Uranium plutonium oxide is the principal fuel material for liquid metal fast breeder reactors (LMFBR's) throughout the world. Development of this material has been a reasonably straightforward evolution from the UO 2 used routinely in the light water reactor (LWR's); but, because of the lower neutron capture cross sections and much lower coolant pressures in the sodium cooled LMFBR's, the fuel is operated to much higher discharge exposures than that of a LWR. A typical LMFBR fuel assembly is shown. Depending on the required power output and the configuration of the reactor, some 70 to 400 such fuel assemblies are clustered to form the core. There is a wide variation in cross section and length of the assemblies where the increasing size reflects a chronological increase in plant size and power output as well as considerations of decreasing the net fuel cycle cost. Design and performance characteristics are described

  1. The plutonium society

    International Nuclear Information System (INIS)

    Mez, L.; Richter, M.

    1981-01-01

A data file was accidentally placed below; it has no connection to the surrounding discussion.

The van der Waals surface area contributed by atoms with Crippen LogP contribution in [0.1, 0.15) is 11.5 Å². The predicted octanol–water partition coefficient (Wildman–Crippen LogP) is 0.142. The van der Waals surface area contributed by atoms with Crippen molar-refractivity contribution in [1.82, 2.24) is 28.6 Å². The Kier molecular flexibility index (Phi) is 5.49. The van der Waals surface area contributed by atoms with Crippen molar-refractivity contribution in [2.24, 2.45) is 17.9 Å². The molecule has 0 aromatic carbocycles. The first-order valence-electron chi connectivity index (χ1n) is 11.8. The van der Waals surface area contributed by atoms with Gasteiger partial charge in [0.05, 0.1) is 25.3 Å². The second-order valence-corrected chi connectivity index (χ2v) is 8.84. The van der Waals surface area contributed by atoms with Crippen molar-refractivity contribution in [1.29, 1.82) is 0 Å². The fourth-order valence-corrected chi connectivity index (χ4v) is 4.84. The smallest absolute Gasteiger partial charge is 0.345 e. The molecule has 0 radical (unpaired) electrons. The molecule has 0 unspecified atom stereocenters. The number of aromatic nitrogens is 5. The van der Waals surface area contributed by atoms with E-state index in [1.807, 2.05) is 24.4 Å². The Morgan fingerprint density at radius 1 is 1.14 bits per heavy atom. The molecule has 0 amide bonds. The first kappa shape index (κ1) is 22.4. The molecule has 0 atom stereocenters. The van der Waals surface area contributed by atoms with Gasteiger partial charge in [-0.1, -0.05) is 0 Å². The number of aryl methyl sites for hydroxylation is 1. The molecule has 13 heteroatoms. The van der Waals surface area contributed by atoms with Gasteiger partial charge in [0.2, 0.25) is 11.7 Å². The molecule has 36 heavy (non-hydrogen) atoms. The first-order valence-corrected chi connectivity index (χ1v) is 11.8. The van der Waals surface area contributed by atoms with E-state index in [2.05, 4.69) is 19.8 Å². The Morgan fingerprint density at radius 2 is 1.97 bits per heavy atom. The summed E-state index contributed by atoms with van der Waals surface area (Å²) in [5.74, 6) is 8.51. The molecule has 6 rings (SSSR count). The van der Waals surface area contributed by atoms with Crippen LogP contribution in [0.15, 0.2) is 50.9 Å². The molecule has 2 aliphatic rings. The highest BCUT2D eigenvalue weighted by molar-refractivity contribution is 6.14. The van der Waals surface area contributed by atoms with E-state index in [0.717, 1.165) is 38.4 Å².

The lectures of an institute are reported on, which took place between 25th and 27th January 1980 in Berlin. The subsequent public panel discussion with representations from the political parties is then documentated in a few press-reports. The themes of the 8 lectures are: views and facts on plutonium, plutonium as an energy resource, military aspects of the production of plutonium, economic aspects of the plutonium economy, the position of the trade unions on the industrial reconversion, the alleged inevitability of a plutonium society and the socio-political alternatives and perspectives of nuclear waste disposal. (UA) [de

  2. The Positive Freedom of the Public Sphere

    DEFF Research Database (Denmark)

    Hansen, Ejvind

    2015-01-01